Hundreds of thousands of construction jobs will be created in the U.S. during the next several years. Many remodelers are beginning to wonder whether they'll be able to fill even a few of those positions with the kinds of employees they feel comfortable sending into clients' homes.
In El Dorado Hills, Calif., Paul Reeves of Reeves Construction struggles to find new hires who can pass the drug tests required by his insurer. Rarely does the “whiz quiz,” as some remodelers call it, not reveal methamphetamine, cocaine, or marijuana, if not also high levels of alcohol, in U.S.-born applicants who might otherwise seem qualified.
Meanwhile, it might be the end of the line for the Reeves family of builders. Whereas 43-year-old Paul learned the trade from his father, grandfather, and great-grandfather, starting as an adolescent sweeping the shop after school, his own kids and their peers “don't want to get dirty,” he says.
“I live in an affluent neighborhood, and other than me, pretty much the only people they see working in the trades are Hispanic immigrants,” Reeves says, adding that one of his best carpenters is a 47-year-old, college-educated math teacher from Mexico. There's no trade track at Reeves' local high school — no problem, as sexier occupations are clicks away. His teenage stepdaughter makes $10 an hour as an intern for Intel, a position she lined up online. Even Starbucks pays $10.50 an hour plus benefits, Reeves says.
Across the country in Green Bank, W.Va., Malinda Meck has a hard time finding well-rounded workers of any age for Jacob S. Meck Construction. Given her state's chronic poverty and high unemployment, one might expect droves of applicants for her steady, well-paying, benefit-rich jobs. Retention is even more challenging; employees seem to drift away on a whim. Some go to nearby ski resorts or lumberyards, and some are just “too hung-over or stoned to work,” she says.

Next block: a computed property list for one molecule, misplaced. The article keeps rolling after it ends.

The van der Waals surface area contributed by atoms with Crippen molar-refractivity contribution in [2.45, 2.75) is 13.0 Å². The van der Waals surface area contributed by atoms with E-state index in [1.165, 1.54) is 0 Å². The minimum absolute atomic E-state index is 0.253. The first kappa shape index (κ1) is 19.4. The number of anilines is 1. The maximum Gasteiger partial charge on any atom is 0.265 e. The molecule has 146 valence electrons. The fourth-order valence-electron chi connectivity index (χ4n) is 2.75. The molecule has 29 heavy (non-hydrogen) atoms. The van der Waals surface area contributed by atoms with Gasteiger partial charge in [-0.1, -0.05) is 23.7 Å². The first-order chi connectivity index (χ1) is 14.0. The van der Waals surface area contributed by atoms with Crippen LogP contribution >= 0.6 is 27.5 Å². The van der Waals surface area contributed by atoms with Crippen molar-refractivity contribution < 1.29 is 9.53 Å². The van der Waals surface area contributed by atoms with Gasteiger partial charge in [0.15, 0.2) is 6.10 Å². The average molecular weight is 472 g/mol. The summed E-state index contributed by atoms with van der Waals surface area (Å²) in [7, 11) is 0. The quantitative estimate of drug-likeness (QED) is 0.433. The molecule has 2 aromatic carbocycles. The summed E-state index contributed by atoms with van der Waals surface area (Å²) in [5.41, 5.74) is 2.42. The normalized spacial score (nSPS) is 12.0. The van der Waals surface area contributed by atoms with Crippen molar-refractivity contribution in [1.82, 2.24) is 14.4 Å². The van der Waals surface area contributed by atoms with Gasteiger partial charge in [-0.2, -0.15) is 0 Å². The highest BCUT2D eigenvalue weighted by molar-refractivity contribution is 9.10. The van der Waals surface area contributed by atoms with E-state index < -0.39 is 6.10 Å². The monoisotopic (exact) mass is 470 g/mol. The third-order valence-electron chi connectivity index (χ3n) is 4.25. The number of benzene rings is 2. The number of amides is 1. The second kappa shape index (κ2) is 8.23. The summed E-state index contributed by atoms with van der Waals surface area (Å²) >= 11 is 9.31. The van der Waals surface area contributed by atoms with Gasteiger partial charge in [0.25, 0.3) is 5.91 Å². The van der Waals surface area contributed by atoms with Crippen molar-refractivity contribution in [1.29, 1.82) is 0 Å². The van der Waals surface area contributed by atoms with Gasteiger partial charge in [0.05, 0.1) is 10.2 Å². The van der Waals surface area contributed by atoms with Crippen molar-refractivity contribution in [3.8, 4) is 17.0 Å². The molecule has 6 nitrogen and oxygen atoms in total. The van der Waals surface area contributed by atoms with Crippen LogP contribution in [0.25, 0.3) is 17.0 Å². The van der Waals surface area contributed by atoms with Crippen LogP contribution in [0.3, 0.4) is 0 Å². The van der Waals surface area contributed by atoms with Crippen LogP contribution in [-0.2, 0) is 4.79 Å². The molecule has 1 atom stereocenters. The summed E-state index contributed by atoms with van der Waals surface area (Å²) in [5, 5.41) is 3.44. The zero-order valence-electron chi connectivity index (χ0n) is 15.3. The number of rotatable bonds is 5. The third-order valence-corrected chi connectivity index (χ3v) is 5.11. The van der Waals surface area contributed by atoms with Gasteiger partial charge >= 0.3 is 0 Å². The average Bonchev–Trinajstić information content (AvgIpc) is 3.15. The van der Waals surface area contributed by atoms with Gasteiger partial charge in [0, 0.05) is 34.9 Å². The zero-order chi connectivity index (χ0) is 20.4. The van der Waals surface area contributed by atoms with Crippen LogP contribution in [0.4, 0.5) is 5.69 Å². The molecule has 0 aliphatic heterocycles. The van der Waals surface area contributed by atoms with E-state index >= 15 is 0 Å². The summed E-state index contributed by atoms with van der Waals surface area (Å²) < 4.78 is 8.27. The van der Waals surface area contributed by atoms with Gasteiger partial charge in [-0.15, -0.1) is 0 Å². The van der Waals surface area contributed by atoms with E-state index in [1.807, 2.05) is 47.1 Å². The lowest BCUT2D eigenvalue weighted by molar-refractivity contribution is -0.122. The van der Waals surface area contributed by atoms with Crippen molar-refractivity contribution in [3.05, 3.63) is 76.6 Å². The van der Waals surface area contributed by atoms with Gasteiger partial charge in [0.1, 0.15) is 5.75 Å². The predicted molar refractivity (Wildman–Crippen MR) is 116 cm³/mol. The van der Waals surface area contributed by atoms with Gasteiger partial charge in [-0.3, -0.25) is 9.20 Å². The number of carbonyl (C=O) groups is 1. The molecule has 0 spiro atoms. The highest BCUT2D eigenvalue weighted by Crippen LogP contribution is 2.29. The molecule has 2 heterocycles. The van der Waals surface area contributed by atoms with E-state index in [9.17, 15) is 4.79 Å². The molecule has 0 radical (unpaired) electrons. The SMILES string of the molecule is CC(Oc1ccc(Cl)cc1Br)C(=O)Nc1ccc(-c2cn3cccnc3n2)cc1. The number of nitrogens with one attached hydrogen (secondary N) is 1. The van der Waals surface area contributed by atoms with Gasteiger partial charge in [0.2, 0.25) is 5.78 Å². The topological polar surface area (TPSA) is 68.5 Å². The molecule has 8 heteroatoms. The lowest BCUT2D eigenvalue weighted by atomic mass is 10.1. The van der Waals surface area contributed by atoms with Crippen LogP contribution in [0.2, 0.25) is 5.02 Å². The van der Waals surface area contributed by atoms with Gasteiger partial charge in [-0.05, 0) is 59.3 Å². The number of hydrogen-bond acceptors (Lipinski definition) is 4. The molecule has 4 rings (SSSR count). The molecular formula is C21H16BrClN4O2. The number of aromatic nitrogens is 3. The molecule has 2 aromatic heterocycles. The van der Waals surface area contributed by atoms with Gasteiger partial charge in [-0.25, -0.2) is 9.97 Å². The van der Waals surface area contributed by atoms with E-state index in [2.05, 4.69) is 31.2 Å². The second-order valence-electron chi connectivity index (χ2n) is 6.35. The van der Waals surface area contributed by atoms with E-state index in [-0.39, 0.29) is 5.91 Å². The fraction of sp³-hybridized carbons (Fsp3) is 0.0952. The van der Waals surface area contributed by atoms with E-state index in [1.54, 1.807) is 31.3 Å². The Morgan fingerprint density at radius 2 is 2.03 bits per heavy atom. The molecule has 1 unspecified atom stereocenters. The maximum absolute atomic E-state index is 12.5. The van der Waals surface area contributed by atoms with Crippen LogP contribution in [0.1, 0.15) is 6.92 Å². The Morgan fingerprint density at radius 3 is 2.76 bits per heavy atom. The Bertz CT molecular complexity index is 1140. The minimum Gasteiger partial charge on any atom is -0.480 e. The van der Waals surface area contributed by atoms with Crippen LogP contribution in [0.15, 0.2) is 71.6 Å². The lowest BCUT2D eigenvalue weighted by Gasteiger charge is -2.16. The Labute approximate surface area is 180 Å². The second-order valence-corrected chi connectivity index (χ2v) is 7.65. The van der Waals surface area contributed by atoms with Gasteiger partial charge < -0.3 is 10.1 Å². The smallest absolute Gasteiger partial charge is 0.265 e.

So dire is the skilled worker shortage in Meck's area that she's even started new businesses that supply roll-off garbage containers and portable toilets. “These jobs don't require high-level skills,” she says.
A different employment dilemma faces Jerry Liu in the suburbs of Washington, D.C. He finds that educators and parents are major obstacles to reinforcing his journeymen carpenters — guys in their 40s and 50s whom he calls “the walking wounded,” and who he predicts will soon be able to command salaries of $100,000 or more in the competitive market.
As in many metropolitan regions, school systems in Liu's area have down-sized vocational education. Sadly, some construction programs that remain seem to be a dumping ground for low achievers that the schools don't know where else to put. “Our schools define success as ‘percentage college-ready,'” says the owner of D.G. Liu Contractor, in Dickerson, Md. “It's an inherently prejudiced system” because it implies that trade professionals aren't smart, he says. “Where do you get construction workers when everybody's raised as keyboarders?”
Determined to avert “crisis in 10 years,” Liu has been proactive about workforce development, going so far as to develop his own apprenticeship program [see “Growing His Own,” in Best Practices]. Many other remodelers have found their own ways to crack the labor code, and we'll be showcasing some of their success stories as well in this series.
But the prevailing mood in the industry is this: Far too few young people are being groomed for remodeling careers. It's going to take far more than an ad in the paper and a decent hourly wage to find and retain skilled and committed employees.